Alexa Schmitz Ph.D '18, co-founder and CEO of REEgen, and Austin Hickman Ph.D. '21, co-founder and CEO of Soctera, have turned their Cornell-based research into ventures that could transform sustainable energy infrastructure and next-generation communications, respectively. Both scientists are now transforming themselves into CEOs capable of growing and sustaining a business. The Praxis Center for Venture Development, one of Cornell’s campus incubators, and Activate, an entrepreneurial fellowship program, are providing essential support.
Schmitz and Hickman are Cohort 2022 Activate Fellows in the Activate Anywhere Community, and their companies are both based at the Praxis Center. This year marks the first crossover between the fellowship and a Cornell campus incubator. Activate and Praxis share synergistic missions intended to empower scientists to bring their world-changing technologies to market.
The two-year Activate Fellowship supports early-stage science entrepreneurs from every angle: providing a generous stipend, travel allowance, and health insurance; $100,000 in research funding and access to at least $100,000 in additional flexible capital; along with mentorship, community and intensive training.
The Praxis Center, Cornell’s incubator focused on high-tech ventures, provides a physical home base with the facilities and equipment needed for high-tech innovation along with mentorship and a built-in connection to Cornell’s research ecosystem.
Robert M. Scharf, administrative academic director at the Praxis Center, sees the value in paired resources. “For these young companies and their CEOs, the support of Activate together with the incubation program at Praxis is a ‘best of both worlds’ environment that is greatly accelerating the commercialization of groundbreaking technologies,” Scharf said.
Schmitz’ technology addresses the environmental impact of sourcing rare earth elements (REE), which are critical for sustainable energy infrastructure. A biological engineer with a Ph.D. in plant pathology and plant-microbe biology from Cornell, she developed a technology for biomining rare earth elements using engineered microbes as a postdoctoral research associate working with Buz Barstow (Cornell Engineering) and as a postdoctoral fellow for the Cornell Energy Systems Institute.
“The Praxis Center is a great fit for REEgen primarily because it allows the company to stay on Cornell’s campus while still maintaining rights to intellectual property,” she said. “This, combined with the Activate Anywhere program, allows us to stay connected to the Barstow Lab where the core technologies were invented, and where Sean Medin, my co-founder, is still finishing his Ph.D. and de-risking the separations technology.”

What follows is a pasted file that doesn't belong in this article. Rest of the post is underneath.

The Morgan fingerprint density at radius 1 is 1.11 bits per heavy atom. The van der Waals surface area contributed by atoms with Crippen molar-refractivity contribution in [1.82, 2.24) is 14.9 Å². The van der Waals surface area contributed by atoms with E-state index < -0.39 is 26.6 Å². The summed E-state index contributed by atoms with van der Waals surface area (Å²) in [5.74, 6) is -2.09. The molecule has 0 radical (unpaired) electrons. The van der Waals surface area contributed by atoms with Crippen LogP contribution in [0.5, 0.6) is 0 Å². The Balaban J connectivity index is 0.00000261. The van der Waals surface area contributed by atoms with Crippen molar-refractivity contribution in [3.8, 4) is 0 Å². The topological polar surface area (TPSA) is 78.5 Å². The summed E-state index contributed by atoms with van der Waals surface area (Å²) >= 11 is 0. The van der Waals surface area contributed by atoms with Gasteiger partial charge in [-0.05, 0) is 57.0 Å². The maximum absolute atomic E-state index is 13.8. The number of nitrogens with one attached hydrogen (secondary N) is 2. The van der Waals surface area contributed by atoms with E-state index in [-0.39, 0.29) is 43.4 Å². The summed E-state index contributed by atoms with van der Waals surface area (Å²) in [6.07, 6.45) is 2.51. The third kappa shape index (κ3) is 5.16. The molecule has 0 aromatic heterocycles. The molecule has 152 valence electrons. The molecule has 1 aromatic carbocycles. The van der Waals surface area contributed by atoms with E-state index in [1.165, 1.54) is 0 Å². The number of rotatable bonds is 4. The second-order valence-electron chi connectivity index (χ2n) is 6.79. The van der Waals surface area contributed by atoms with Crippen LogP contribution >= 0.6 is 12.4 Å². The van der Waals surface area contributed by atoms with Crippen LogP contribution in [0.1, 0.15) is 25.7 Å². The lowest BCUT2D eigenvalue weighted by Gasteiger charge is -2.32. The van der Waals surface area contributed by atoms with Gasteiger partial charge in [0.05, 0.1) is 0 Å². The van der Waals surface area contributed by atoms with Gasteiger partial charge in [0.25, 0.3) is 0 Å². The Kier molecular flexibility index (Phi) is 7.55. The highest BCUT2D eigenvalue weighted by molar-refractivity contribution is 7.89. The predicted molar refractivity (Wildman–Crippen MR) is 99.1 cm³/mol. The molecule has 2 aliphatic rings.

She added, “On a personal level, I’m grateful for the opportunity to keep the company in Ithaca, New York – a place I love and call home.”
Austin Hickman, who earned his Ph.D. from Cornell in electrical and computer engineering, is developing millimeter-wave power amplifiers on an aluminum nitride platform for next-generation communication systems. His company, Soctera, aims to extend the signal range of radar and telecom networks.
“When it came time to transition from student to startup founder, staying at my alma mater wasn't just the easy choice – it was the best one,” he said. “There is a very rich history of high frequency electronics at Cornell and I hope that Soctera can add to that.”
As REEgen and Soctera take shape, the United States is positioning itself for a new era of manufacturing, marked by the recent passage of the CHIPS and Science Act. Nurturing startups such as REEgen and Soctera is an upstream investment in the future of semiconductor supply chains.
Scharf represents the Praxis Center on the American Semiconductor Innovation Coalition. “It is essential that we reestablish the viability of the startup ecosystem for semiconductors, since that has been the source of vitality for so many other industries in the USA.”
“Praxis supports four early-stage semiconductor startups and three new material recycling/sourcing startups that are beginning their entrepreneurial journeys,” Scharf said. “If all these ventures are successful in the long term, a material improvement in the outlook for semiconductor supply chain resilience would result.”
Schmitz and Hickman are part of the first Activate Anywhere cohort. The Activate Anywhere Community allows fellows to be based at research facilities across the United States – while still being part of Activate’s tight-knit network including in-residence communities in Berkeley, Boston, and New York.
“The fellows in the Activate Anywhere Community have incredibly strong ties to each other and to the Activate Fellows across all our communities,” said Hannah Murnen, managing director of Activate Anywhere. “It's been fantastic to see how much the fellows support each other, despite the physical distance between them."
Since 2015, Activate has supported nearly 150 science-based innovators, who have launched 106 companies. Collectively, Activate-supported companies have raised over $1 billion in follow-on funding and created more than 1,100 U.S.-based high-tech jobs.
Activate is currently accepting applications for Cohort 2023 in its Berkeley, Boston, New York, or Anywhere communities. The deadline is October 31, 2022.